“You will always be the God of Mischief, but if you tried you could be so much more”
Thor’s most recent piece of advice to Loki seems appropriate for the Marvel Cinematic Universe. The comedic elements have begun to feel a little incongruous lately (particularly the awkward gags of Doctor Strange) and in Thor: Ragnarok they feel a little intrusive. Any sense of threat or scale tends to be undercut by the gags.
It is, however, difficult to be too frustrated by this when the jokes are actually quite funny. Early in the film, one of the main antagonists is giving a rousing speech whilst Thor dangles helplessly from a chain. The villain’s speech is then interrupted as Thor involuntarily twirls away from facing the villain and they must wait for him to do a complete turn. It’s a great visual gag, and one of many throughout the film. One joke that does become tiresome though is the idea of incongruity. A character will offer an American colloquialism in a highly fantastical setting. This is often done at the expense of character logic, with everyone able to become Tony Stark at the drop of a hat when needed.
New Zealand director Taika Waititi also brings some of his comedic regulars with him. This is almost entirely successful except for the comic relief character Korg, voiced by Waititi himself, whom I found very irritating. The entire concept of the character is that he’s just an average Kiwi guy who happens to be a giant rock monster. There’s therefore a comedic dissonance between his appearance and his behaviour which I found to be very one note. There’s a shortage of genuine wit in most of the dialogue, leaning instead on character based comedy.
This character comedy succeeds when the more interesting characters are together. Pairing Ruffalo’s Hulk with Helmsworth’s Thor is a very interesting move. The two have barely interacted before and have only a shared history to draw upon. It’s therefore wonderful to see Thor attempt in his clumsy way to bond with both Bruce Banner and The Hulk. Thor is a much more fully realised comic character in this film. He’s the well-meaning jock who speaks in a lofty tone but is arrogant and clumsy. Waititi is far more successful than his predecessors in playing this for laughs.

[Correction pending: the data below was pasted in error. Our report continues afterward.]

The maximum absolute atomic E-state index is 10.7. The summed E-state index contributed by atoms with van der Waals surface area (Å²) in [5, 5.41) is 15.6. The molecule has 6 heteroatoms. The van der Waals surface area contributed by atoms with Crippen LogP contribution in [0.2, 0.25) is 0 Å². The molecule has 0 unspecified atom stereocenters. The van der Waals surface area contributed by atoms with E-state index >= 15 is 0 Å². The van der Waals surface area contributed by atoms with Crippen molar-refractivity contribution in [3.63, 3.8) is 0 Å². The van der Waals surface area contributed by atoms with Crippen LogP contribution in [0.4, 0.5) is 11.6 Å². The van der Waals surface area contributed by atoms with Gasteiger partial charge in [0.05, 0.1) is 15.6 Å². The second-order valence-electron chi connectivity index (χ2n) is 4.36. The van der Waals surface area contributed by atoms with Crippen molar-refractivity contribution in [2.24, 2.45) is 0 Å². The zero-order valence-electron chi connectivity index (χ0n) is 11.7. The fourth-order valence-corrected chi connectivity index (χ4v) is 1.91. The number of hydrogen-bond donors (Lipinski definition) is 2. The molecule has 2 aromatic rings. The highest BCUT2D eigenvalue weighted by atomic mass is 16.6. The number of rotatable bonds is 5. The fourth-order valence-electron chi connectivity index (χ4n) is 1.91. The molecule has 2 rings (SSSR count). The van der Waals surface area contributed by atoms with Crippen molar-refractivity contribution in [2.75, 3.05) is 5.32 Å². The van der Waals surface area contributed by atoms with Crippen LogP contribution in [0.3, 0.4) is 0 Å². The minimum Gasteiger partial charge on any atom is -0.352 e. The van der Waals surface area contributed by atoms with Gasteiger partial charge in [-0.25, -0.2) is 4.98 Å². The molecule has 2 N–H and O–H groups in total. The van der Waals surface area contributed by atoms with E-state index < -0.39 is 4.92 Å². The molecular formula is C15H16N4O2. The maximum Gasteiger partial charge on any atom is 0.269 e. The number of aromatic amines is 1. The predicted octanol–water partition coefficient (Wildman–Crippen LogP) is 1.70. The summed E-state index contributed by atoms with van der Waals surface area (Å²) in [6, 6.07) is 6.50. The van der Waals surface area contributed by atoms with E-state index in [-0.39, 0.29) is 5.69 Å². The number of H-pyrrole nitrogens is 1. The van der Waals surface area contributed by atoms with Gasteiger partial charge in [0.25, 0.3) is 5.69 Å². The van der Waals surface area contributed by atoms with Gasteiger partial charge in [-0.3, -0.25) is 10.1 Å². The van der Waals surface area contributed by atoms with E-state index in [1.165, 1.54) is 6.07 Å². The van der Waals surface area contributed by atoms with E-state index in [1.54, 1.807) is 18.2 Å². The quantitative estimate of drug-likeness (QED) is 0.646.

Hulk is also a much more interesting character. Previously just a manifestation of Banner’s rage, it’s interesting to see actual dialogue scenes with Hulk speaking and expressing his own thoughts, feelings and concerns. It suggests a much more complex situation for Banner/Hulk which I really look forward to seeing explored.
Other characters have their moments though there are few standouts, with the very definite exception of a fabulously camp Jeff Goldblum who steals the entire film with his Goldblumery. It’s unlikely that Cate Blanchett’s Hela will be perceived as an exception to the rule of bland Marvel Villains, though she certainly has more fun than Christopher Eccleston as Malekith. Loki returns, of course, and is as entertainingly slippery as ever, though his arc is a little inexplicable. There are some really fun cameos, particularly those to be found in an acting troupe near the start of the film (a gag seemingly lifted from Game of Thrones, though Thrones made much more interesting use of the play-within-a-play conceit).
The film does, however, struggle with dramatic moments. Deaths of somewhat important characters from the previous Thor movies are given very little gravity. Considering the apocalyptic portent of the title it would have been nice if these deaths had felt more significant. Even the momentous, universe changing event at the films finale is given very little time to land before Korg makes another joke.
Where the film excels itself is in its visual presentation and action. I was reminded during the film of just how impressively robust the Marvel Universe really is. In the first act of the story Thor visits a blighted hellscape, a fantastical magic kingdom, modern day New York City and a sprawling dystopian crime city that looks like something out of a Mobius cartoon or a Luc Besson film. The worlds are gorgeously designed as always.
Some sequences are absolutely beautifully filmed by cinematographer Javier Aguirresarobe, in particular the startling flashback to the last ride of the Valkyries and a fight upon the Bifrost Bridge. Led Zeppelin’s Immigrant Song plays at key moments of the story, usually perfectly accompanying the epic visuals on screen.
The most enticing prospect of re-watching Thor: Ragnarok is to return to this bright and extraordinary world that the film is set in and to relive some of the funnier jokes. It’s just a shame that the film didn’t slow down a bit more to offer some emotional engagement in the story. A mischievous film that could have been much more.
3.5 / 5
Paul Salt is the co-host of One Good Thing.